During a lull in the battle, a small cloud appeared. The Red Sticks, believing this was the sign they had been waiting for, fired upon the messenger of peace and resumed the battle with fury. The sign of deliverance brought only a quiet shower and the peninsula was strewed with the slain. The battle of Horseshoe Bend was over.

557 Indian dead were counted on the ground and the river held 200 more. All total, nearly 900 warriors are believed to have perished in this decisive battle. Jackson had lost 49 men and another 157 were wounded.

On August 9, 1814, Andrew Jackson forced the Creeks to sign the Treaty of Fort Jackson. Despite protest of the Creek chiefs who had fought alongside Jackson, the Creek Nation ceded 23 million acres, half of Alabama and part of southern Georgia, to the United States government. Even though the Creek War was largely a civil war between the Creeks, Andrew Jackson saw no difference between the Creeks that had fought with him and the Red Sticks that fought against him. Of the 23 million acres Jackson forced the Creeks to cede, 1.9 million acres was claimed by the Cherokee Nation who had allied with the United States. After becoming President, Jackson took the land ceded to his former allies, the Cherokees, together with other Cherokee lands in his removal of the Cherokees to the Oklahoma Territory. Chief Junaluska, the Cherokee Chief who saved the life of Jackson in battle and who led 500 Cherokees in support of Jackson at Horseshoe Bend, stated that "If I had known that Jackson would drive us from our homes, I would have killed him at Horseshoe."

The Pay Roll Records for Col. Copeland’s company showed that for the 4 months and 5 days of service, Ahijah and Andrew Means and others in the Overton County Militia received $8 a month with a $2.86 subsistence, for a total of $36.19. When the militia men returned to Overton County, both Ahijah and Andrew left their home on Obey River and moved to Missouri where they lived the rest of their days.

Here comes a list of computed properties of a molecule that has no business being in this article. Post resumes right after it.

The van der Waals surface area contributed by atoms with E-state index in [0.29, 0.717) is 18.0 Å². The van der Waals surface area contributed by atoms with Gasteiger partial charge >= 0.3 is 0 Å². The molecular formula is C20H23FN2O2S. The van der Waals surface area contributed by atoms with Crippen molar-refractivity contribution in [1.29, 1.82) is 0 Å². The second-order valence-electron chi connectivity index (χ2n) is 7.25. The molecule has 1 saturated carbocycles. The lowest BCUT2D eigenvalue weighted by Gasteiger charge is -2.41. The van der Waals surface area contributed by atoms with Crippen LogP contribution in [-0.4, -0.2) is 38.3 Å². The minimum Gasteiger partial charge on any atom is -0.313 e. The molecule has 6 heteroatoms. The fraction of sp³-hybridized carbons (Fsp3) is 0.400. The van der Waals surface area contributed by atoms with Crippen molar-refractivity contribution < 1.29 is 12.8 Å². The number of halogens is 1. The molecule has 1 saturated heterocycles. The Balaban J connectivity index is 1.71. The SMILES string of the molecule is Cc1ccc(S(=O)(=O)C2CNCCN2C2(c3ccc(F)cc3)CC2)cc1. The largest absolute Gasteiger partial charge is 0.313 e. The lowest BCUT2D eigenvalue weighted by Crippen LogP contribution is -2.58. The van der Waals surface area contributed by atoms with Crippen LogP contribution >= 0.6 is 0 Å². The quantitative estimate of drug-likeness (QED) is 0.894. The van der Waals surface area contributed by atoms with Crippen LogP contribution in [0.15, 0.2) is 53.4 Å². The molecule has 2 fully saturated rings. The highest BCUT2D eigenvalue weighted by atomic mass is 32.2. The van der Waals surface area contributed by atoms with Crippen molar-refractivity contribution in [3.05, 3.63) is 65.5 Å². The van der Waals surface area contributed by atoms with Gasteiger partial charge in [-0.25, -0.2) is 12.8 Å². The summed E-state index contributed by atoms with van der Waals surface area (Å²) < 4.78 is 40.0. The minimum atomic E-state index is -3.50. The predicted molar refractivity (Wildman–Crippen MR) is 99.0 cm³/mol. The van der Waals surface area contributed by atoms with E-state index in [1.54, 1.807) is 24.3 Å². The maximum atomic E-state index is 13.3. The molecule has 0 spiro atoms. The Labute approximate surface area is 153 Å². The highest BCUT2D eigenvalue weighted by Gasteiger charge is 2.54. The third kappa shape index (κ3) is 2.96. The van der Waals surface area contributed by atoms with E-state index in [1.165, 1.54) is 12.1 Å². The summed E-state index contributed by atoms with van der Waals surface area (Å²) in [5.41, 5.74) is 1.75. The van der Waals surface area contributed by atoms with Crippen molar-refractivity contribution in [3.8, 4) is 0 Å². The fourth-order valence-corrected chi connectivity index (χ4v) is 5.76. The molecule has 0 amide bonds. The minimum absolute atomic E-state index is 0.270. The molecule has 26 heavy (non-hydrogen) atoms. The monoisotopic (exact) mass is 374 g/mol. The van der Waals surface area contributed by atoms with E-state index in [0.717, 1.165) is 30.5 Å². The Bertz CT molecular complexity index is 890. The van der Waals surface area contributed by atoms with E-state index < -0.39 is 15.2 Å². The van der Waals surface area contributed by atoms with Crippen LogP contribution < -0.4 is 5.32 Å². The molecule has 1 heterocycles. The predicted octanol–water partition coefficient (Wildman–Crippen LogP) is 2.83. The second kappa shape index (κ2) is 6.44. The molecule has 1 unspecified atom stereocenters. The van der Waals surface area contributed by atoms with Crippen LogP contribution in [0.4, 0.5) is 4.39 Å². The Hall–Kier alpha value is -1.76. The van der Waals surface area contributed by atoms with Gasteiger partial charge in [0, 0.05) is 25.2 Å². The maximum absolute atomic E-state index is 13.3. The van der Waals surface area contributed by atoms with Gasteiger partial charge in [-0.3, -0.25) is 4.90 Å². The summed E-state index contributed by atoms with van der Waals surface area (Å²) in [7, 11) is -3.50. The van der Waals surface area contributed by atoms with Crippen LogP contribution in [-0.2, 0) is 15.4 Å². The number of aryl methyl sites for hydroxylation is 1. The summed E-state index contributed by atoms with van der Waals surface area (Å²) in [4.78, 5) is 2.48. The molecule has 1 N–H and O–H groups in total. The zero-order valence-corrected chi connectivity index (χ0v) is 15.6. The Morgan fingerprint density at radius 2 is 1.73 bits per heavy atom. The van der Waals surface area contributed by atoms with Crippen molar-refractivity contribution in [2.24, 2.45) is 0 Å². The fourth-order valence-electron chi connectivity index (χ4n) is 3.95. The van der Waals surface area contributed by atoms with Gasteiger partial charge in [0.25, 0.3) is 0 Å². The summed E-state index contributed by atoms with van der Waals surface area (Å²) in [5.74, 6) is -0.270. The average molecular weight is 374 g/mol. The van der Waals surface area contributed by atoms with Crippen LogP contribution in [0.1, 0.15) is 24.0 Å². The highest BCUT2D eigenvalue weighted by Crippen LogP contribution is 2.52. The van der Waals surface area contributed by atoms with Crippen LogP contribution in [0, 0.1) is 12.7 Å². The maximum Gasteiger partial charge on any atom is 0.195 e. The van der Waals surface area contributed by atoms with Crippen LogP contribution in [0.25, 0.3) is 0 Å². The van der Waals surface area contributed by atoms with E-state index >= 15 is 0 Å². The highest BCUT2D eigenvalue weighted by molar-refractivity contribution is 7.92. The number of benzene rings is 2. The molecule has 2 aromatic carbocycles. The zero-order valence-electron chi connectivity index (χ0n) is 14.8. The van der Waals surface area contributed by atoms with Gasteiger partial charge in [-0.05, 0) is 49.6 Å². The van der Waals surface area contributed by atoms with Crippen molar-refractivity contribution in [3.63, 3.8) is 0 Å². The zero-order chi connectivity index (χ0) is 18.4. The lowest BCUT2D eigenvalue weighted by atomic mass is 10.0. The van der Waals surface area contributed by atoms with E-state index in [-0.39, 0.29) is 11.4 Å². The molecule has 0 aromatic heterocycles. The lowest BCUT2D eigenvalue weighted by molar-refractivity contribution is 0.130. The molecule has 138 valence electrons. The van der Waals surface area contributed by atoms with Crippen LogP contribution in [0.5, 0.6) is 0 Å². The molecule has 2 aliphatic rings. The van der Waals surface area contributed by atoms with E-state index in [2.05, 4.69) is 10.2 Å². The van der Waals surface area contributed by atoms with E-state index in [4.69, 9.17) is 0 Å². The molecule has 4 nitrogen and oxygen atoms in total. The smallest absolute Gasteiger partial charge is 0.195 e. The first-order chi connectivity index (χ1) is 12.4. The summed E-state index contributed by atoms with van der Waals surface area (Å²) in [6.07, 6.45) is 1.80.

Ahijah and Andrew Means' brother, Benjamin, was the great-grandfather of William Ezra great-grandfather.

Friday, August 27, 2010

Threads of Life

President Dwight David Eisenhower once said, "There's no tragedy in life like the death of a child. Things never get back to the way they were." The same can also be said for grandparents.

I know so many things in my life ended with the passing of my grandparents, Cecil and Dimple Speck, in 1986. After he died, she said that she did not want to live without him and two weeks later she passed away. It was a sad time for my family. They were the cornerstone of our lives. Everything was built around them; holiday meals, love, encouragement and solid to the core advice. Suddenly all of that came to end never to be again, only remembered. I loved spending the night with them and sitting at the kitchen table listening to my grandmother tell stories from her childhood and stories of other family members. I think that is where my love for genealogy began. She would also read from the bible and would instruct us. I recall with great sadness the day she asked me why I had stopped coming to see her. You see, I had gotten older and I let things drag me away from her kitchen table. She died before I could go back there and I so sorely regret that.